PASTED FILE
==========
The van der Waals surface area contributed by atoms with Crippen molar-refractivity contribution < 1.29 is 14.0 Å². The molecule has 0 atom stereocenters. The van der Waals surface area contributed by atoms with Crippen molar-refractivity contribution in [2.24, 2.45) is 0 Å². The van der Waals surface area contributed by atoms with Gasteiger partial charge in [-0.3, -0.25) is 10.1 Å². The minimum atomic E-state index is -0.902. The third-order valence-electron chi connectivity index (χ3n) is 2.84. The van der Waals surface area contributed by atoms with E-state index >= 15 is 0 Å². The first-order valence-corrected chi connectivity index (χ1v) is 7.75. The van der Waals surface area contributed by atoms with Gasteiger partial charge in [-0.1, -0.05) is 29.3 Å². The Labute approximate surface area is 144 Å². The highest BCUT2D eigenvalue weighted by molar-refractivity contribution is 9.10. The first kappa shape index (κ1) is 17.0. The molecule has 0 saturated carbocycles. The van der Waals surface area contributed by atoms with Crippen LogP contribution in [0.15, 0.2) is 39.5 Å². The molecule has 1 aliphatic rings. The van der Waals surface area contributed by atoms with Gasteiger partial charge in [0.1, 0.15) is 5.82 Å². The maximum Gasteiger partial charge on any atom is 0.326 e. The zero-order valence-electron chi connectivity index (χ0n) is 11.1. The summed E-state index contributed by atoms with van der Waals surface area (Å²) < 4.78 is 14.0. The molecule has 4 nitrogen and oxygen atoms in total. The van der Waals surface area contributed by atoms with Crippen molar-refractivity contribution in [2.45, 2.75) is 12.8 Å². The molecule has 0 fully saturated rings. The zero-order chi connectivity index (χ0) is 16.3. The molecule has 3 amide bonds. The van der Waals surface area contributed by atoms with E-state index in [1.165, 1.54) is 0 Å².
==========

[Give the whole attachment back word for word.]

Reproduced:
The van der Waals surface area contributed by atoms with Crippen molar-refractivity contribution < 1.29 is 14.0 Å². The molecule has 0 atom stereocenters. The van der Waals surface area contributed by atoms with Crippen molar-refractivity contribution in [2.24, 2.45) is 0 Å². The van der Waals surface area contributed by atoms with Gasteiger partial charge in [-0.3, -0.25) is 10.1 Å². The minimum atomic E-state index is -0.902. The third-order valence-electron chi connectivity index (χ3n) is 2.84. The van der Waals surface area contributed by atoms with E-state index >= 15 is 0 Å². The first-order valence-corrected chi connectivity index (χ1v) is 7.75. The van der Waals surface area contributed by atoms with Gasteiger partial charge in [-0.1, -0.05) is 29.3 Å². The Labute approximate surface area is 144 Å². The highest BCUT2D eigenvalue weighted by molar-refractivity contribution is 9.10. The first kappa shape index (κ1) is 17.0. The molecule has 0 saturated carbocycles. The van der Waals surface area contributed by atoms with Crippen LogP contribution in [0.15, 0.2) is 39.5 Å². The molecule has 1 aliphatic rings. The van der Waals surface area contributed by atoms with Gasteiger partial charge in [0.1, 0.15) is 5.82 Å². The maximum Gasteiger partial charge on any atom is 0.326 e. The zero-order valence-electron chi connectivity index (χ0n) is 11.1. The summed E-state index contributed by atoms with van der Waals surface area (Å²) < 4.78 is 14.0. The molecule has 4 nitrogen and oxygen atoms in total. The van der Waals surface area contributed by atoms with Crippen molar-refractivity contribution in [2.45, 2.75) is 12.8 Å². The molecule has 0 fully saturated rings. The zero-order chi connectivity index (χ0) is 16.3. The molecule has 3 amide bonds. The van der Waals surface area contributed by atoms with E-state index in [1.165, 1.54) is 0 Å².